Since it was announced that there would be a live-action version of the hit animated series Dora, the Explorer (2000-2019), called Dora And The Lost City of Gold, assaulted a terrifying concern: What would happen in a movie theater with those awkward silences when Dora asks the camera what option to take? How to adapt a television program that bets on the interactivity of its young spectators?
For Dora And The Lost City of Gold, the filmmakers decided on the path of self-parody, which works effectively on the screen. The reference to the different classic elements of an episode of Dora, in an environment of supposed reality, is hilarious. The words in English and Spanish, the mascot Boots, the backpack or the map, along with many other elements, find their place in the film.
The relevance of director James Bobin's duo (co-creator of the Flight of the Conchords series, 2007-2009) with screenwriter Nicholas Stoller should not be ruled out. Together they had already worked at Muppets (2011) and Muppets 2: The Most Wanted (2014), demonstrating a special ability to work with a consolidated franchise, while providing it with freshness for new generations.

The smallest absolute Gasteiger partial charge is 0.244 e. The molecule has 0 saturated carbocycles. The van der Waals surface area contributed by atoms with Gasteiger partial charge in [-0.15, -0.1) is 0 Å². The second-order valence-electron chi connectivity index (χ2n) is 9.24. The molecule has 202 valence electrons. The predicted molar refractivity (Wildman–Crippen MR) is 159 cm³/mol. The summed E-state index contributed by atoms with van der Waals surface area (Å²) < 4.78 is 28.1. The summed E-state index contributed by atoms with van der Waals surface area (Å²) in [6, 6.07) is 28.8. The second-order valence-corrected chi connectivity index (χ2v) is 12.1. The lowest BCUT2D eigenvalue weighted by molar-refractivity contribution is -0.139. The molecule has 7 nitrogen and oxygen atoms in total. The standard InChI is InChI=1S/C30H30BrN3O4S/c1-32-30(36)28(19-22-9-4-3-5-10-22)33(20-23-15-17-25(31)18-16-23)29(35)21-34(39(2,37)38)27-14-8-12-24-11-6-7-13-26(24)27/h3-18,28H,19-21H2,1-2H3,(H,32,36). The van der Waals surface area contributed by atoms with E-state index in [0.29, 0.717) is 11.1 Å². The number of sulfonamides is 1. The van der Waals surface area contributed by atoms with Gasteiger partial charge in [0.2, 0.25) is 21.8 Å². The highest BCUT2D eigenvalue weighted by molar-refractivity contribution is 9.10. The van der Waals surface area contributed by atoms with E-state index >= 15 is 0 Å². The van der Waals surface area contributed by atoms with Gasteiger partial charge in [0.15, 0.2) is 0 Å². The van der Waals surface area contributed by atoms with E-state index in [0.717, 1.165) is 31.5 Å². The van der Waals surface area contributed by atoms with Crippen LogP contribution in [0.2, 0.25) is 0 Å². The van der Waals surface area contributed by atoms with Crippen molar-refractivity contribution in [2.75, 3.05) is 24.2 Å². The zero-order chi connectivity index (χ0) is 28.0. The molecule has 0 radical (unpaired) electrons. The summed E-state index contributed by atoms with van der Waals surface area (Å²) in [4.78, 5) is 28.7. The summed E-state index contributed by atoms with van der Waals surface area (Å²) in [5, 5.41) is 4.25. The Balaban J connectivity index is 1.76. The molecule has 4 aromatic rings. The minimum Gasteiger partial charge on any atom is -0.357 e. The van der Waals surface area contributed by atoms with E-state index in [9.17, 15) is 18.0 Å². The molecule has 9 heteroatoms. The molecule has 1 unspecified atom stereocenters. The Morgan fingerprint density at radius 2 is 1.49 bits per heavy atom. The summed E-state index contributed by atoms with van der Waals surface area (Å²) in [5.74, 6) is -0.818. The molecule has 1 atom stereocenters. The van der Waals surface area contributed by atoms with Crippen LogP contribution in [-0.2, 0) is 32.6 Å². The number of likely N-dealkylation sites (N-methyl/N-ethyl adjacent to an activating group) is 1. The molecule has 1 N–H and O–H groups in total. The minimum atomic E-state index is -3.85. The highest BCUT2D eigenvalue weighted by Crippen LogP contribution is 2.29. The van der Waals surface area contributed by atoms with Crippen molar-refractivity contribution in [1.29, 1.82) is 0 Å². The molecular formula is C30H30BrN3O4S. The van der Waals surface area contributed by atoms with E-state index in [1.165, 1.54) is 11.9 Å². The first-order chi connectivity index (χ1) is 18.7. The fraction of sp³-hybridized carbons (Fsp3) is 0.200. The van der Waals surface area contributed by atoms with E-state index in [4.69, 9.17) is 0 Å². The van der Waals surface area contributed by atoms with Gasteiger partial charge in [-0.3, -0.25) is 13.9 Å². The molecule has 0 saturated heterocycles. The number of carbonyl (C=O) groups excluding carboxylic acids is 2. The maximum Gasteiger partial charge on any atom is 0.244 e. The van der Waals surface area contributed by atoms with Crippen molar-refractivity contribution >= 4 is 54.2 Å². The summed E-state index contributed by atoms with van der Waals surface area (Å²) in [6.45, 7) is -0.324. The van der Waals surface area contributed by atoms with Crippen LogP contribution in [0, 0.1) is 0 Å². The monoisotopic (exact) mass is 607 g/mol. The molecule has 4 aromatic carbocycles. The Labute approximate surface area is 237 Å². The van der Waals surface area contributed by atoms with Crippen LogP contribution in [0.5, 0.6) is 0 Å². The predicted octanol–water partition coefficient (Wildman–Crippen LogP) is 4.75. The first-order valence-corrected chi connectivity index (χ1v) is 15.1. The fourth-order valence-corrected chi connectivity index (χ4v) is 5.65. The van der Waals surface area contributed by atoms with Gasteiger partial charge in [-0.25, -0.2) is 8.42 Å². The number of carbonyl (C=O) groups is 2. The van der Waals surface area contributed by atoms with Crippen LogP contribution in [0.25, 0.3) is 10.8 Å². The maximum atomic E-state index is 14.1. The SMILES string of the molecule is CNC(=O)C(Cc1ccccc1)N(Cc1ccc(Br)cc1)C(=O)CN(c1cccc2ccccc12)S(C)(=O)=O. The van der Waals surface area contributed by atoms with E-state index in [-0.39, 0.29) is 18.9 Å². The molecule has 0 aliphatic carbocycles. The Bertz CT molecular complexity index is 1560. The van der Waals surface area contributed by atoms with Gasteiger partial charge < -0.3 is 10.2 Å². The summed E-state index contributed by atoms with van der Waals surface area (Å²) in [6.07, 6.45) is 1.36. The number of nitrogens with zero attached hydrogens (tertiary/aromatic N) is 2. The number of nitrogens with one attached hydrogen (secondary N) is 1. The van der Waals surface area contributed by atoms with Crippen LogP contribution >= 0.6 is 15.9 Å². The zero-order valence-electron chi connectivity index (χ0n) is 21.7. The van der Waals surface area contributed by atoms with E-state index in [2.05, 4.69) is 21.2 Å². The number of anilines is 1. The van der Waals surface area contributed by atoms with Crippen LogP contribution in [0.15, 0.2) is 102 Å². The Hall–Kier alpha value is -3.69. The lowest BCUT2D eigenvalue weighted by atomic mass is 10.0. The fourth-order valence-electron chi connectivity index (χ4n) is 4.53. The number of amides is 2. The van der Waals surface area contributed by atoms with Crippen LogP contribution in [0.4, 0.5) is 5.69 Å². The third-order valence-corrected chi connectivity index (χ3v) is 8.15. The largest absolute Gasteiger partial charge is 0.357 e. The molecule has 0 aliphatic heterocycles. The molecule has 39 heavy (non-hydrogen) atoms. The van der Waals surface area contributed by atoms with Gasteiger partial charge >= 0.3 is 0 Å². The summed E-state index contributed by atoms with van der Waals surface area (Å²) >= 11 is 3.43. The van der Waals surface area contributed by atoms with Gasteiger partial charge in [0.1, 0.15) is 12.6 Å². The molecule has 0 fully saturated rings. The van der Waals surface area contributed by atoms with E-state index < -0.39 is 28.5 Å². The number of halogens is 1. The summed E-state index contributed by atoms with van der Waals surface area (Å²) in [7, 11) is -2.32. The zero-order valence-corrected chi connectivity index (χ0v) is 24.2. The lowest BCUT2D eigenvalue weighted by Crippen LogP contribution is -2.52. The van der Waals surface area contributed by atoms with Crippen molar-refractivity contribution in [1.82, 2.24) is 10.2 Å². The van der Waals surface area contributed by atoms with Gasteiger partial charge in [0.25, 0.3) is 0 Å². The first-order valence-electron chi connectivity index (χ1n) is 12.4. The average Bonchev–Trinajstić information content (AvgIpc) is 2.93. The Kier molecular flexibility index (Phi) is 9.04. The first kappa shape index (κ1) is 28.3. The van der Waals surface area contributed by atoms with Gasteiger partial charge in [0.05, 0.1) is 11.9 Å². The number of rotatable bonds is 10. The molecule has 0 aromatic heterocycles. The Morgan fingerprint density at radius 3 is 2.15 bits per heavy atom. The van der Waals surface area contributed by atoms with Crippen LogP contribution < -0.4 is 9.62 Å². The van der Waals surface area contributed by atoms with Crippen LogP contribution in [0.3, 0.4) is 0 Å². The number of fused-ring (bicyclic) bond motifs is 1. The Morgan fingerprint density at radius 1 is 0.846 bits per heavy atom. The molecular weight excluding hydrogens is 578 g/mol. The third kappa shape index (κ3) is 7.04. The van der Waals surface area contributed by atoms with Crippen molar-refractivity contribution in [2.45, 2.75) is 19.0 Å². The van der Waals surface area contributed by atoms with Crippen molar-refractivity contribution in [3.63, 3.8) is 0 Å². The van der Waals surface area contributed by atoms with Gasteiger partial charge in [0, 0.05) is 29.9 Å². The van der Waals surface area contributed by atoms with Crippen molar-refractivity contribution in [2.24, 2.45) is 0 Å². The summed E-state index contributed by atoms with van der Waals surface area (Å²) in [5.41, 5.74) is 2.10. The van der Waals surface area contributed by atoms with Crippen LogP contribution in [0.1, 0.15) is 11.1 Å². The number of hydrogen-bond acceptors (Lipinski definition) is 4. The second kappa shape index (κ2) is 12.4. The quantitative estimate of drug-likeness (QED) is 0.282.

An interesting aspect is that they resort to a well-known narrative resource, that of the "fish out of water", to pour the dose of humor. It is when the protagonist is, from one moment to another, in a new environment without knowing how to function. An example would be Marty McFly in Back to the Future (1985) and his sudden temporary transfer from 1985 to 1955.
In this case, Dora is the daughter of two dedicated researchers and expeditionary who live and work in the heart of a jungle in Peru. As a 16-year-old teenager, Dora will have to move to Los Angeles in the United States, when her parents must go deeper into the jungle to find a mythical Inca city. Dora's social imperfection and naivety in her new realm will be the engine of happening moments. But the papers will be reversed when she returns to nature accompanied by her urban classmates.
It also highlights a multinational cast of Latin descent. Isabela Moner as Dora and Michael Peña and Eva Longoria in the roles of their parents. Eugenio Derbez is presented as a clueless explorer, Adriana Barraza plays a sweet grandmother and Isela Vega a mysterious woman.
In the nice fable presented to us, with a basic intention that alludes to Indiana Jones, there is room for humor that is sustained with the resources of the characters' imagination, imminent dangers, hallucinations, and even magic.
A family package that allows us to recognize Dora, the explorer as the relevant cultural and television phenomenon that meant -to the degree of «inspiring» similar products, such as Mickey Mouse Clubhouse for the Disney channel-, as well as to relaunch it in a different format and thus find new audiences.